The Concrete Path (Ginger Man 11A)

As he steered his red pickup truck into the Pleasant Hill subdivision, Charlie felt his stomach sour, as if preparing to vomit. He realized this was the one place he had been subconsciously avoiding since the night of the accident. He’d been to the crash scene at Pete’s Elbow, several times; he’d gone to the memorial service at the school; he’d visited the family at the funeral home, shed tears of pain with them; he’d even gone to that gathering at the Pizza Place, lifted a memorial glass of beer.

But he had to force himself to turn left at Greenfield Drive, fought the urge to speed past the third driveway on the right, the numbers 3218 painted in reflective yellow paint on the green mailbox to the driveway’s left. The urge to vomit was almost overwhelming as he turned into the driveway.

He put the pickup into park, turned off the ignition. The garage door was down; the part of him that wanted to vomit felt encouraged, perhaps this was a sign that nobody was home. Then he remembered that the Hoovers only kept the garage door open when both cars were home, James not wanting anyone to know when Lila was home alone.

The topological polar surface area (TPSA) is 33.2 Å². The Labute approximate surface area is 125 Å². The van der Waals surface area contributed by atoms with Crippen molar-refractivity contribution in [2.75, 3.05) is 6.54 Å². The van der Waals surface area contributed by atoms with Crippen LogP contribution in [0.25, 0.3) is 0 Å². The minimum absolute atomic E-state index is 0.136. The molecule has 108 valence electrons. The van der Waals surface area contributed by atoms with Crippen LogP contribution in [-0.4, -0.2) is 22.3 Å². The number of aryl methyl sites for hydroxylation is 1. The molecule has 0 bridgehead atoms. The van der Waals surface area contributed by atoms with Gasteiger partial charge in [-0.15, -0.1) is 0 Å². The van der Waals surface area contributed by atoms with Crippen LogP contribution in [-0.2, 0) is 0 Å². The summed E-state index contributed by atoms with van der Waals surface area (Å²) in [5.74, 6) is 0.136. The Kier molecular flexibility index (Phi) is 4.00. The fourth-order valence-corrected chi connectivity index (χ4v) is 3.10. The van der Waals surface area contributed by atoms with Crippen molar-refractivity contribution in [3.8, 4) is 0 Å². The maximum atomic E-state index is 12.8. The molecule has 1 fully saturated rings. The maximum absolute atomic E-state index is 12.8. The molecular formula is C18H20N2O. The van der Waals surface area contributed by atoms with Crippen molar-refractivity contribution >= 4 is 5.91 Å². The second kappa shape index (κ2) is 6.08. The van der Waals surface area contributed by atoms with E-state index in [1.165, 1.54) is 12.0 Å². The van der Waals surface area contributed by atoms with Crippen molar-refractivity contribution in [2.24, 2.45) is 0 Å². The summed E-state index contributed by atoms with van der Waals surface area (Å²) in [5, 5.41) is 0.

Charlie opened the door of his pickup, swung his legs out, let his feet fall onto the concrete. Did his knees just buckle? Yes. He took a deep breath, exhaled. He knew this had to be done, knew his suspicions, crazy as he knew they were, would continue to bother him until he found what he was looking for. He stepped away from the pickup, slamming the door behind him with more force than was required.

He walked up the concrete path to the front door like he had so many times in the past. Before he could drive, he’d leave his bike lying in the driveway or front yard; after getting his license he’d park in the driveway if the garage door was closed (on the left side where Lila parked, leaving the space open for James’ car), or on the street if he saw the garage door opened with both cars present. But walking on this curved path, leading from the driveway to the front step — that was a constant.

It’s a good thing I know this path by heart, he thought, his vision blurred through welling tears.

He wiped his eyes as he approached the front door, and as he pushed the doorbell, he attempted to convince himself that he really did want someone to answer.

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